This Cornish holiday home complex is located close to the north coast resort of Portreath. There…
The sea cliffs near Portreath in mid-Cornwall, are made up of unstable shale and sandstone. Yet their very friability lends them to the formation of fantastic offshore islands and ridges of marginally harder rock. From the edge of the cliffs a flat platform of land, Carvannel Downs, once submerged beneath the sea, runs inland. It is a featureless landscape except where the dark curtain of Tehidy Woods breaks the profile.
There can be no greater contrast than that between the bare, windswept cliffs and the enfolding trees, and this walk samples both environments. The walk starts from Portreath's popular beach and harbour and soon leads on to the awesome cliffs to the west of the village. You stroll along the edge of the flat, heath-covered Carvannel Downs aware always of the 260ft (80m) cliffs only a few steps away. Below lie vast rock islands dotting the inaccessible sands of Western Cove.
The Horse is a breathtaking ridge of rock and grass that projects from the cliff face and makes up the east wall of Ralph's Cupboard, a vast, dizzying gulf that belies the quaintness of its name and that is said to be the remains of a huge cavern whose roof collapsed. Do not be tempted to go too near the edge of the cliffs, especially in windy weather. Far ahead you can see Godrevy Lighthouse on its rocky island.
Beyond Ralph's Cupboard, a name that may derive from a one-time smuggler, or from an old Cornish word, the path leads steeply down into Porthcadjack Cove. Here a thin stream of water pours over the lower cliff edge where 19th-century smugglers used to hoist their contraband from the beach using elaborate pulley-systems.
Beyond, above Basset's Cove, the route turns inland and draws you into the enfolding trees of Tehidy Woods, once the estate of the Basset family who were famous mine owners. The Bassets planted extensive woodlands around their Georgian house and these now mature woods still offer shelter and security after the exhilarating exposure of the cliffs.
Turn right to cross the bridge opposite the car park and then right up Battery Hill, signposted ‘Coast Path’. Follow the lane uphill to its end at houses above the beach. Go left in front of garages, signposted ‘Coast Path Gwithian’.
Follow the path through a gate and then keep straight uphill to the cliff top. Don't go too close to the cliff edge. Turn left and follow the path round the cliff edge above Ralph's Cupboard. Continue by steep paths into and out of Porthcadjack Cove.
Reach a car parking area above Basset's Cove. Follow the broad track inland, then at the public road, cross over and turn right for a short distance.
Turn left through the North Cliffs' car park and continue down a tree-lined track. Turn left at a T-junction and keep on the main track, ignoring branches to the left and right, to reach another T-junction by houses. Turn left along a broad track.
Keep ahead on the main track to reach a junction and four-way signpost. (A café can be reached in 0.25 miles (400m) down the right-hand signposted track.) On the main route, keep straight on, signposted 'East Lodge'. Reach a junction by a seat. Go right and continue along the track beside the golf course.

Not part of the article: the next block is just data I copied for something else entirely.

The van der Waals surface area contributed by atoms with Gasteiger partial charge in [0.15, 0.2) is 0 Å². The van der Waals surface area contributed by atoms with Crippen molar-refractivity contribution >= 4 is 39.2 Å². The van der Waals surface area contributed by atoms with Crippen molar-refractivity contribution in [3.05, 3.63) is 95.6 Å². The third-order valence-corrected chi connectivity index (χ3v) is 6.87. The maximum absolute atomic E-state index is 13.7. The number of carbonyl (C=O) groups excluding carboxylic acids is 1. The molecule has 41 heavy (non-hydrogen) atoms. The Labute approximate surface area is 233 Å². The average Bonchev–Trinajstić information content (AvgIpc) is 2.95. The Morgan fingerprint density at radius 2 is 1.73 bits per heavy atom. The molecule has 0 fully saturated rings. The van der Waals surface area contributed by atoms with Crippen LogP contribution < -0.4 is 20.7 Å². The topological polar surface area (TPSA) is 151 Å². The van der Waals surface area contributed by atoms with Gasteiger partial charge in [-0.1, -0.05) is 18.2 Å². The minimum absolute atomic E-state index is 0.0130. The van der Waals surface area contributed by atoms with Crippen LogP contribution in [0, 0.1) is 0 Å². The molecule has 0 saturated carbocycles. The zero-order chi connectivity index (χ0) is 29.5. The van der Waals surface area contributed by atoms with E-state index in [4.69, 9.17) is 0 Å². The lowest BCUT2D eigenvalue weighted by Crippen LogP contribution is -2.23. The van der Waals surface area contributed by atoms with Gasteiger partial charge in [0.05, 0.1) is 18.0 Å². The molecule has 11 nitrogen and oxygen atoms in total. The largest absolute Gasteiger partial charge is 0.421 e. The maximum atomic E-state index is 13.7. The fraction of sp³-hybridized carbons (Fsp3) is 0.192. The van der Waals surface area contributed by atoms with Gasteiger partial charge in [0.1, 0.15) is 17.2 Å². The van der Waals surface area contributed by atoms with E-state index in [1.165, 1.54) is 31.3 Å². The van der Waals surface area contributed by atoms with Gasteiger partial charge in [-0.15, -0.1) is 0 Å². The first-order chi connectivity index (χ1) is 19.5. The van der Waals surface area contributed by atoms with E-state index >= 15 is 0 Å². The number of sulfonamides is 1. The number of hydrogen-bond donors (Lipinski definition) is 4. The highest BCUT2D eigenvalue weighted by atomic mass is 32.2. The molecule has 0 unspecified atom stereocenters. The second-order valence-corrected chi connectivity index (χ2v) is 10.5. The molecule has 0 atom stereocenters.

About 40yds (37m) beyond the end of the golf course section, at a junction, bear off left into woods, signposted East Lodge Car Park and Portreath. Stay on the main path to soon reach the car park and a public road.
Cross the road diagonally right and then go left, following the sign 'Mining Trail', between wooden posts with red marks. Keep to the good track ahead. At a four-way signpost, just before chalets, keep ahead and follow a surfaced road to the bottom of the hill.
Turn left, then in a few paces turn right down a concrete track. At Feadon Wildlife Centre go sharp left by a public footpath sign and follow a path down through woods, keeping to the main path, to reach a surfaced road. Just past 'Glenfeadon Castle' (a holiday home) turn left, pass beneath a bridge, then at a junction keep ahead along Tregea Terrace and back to Portreath Beach car park.
Good coastal path, woodland path, farm tracks
Precipitous sea cliffs and deep woodland
Dogs on lead through grazed areas
OS Explorer 104 Redruth & St Agnes
Portreath Beach; Basset’s Cove; plus three at Tehidy Country Park – North Cliffs, South Drive and East Lodge
Portreath and South Drive car parks
WALKING IN SAFETY
Read our tips to look after yourself and the environment when following this walk.
Also in the area
About the area
Discover Cornwall and Isles of Scilly
Cornwall has just about everything – wild moorland landscapes, glorious river valley scenery, picturesque villages and miles of breathtaking coastline. With more than 80 surfing spots, there are plenty of sporting enthusiasts who also make their way here to enjoy wave-surfing, kite surfing and blokarting.
In recent years, new or restored visitor attractions have attracted even more visitors to the region; the Eden Project is famous for its giant geodesic domes housing exotic plants from different parts of the globe, while nearby the Lost Gardens of Heligan has impressive kitchen gardens and a wildlife hide.
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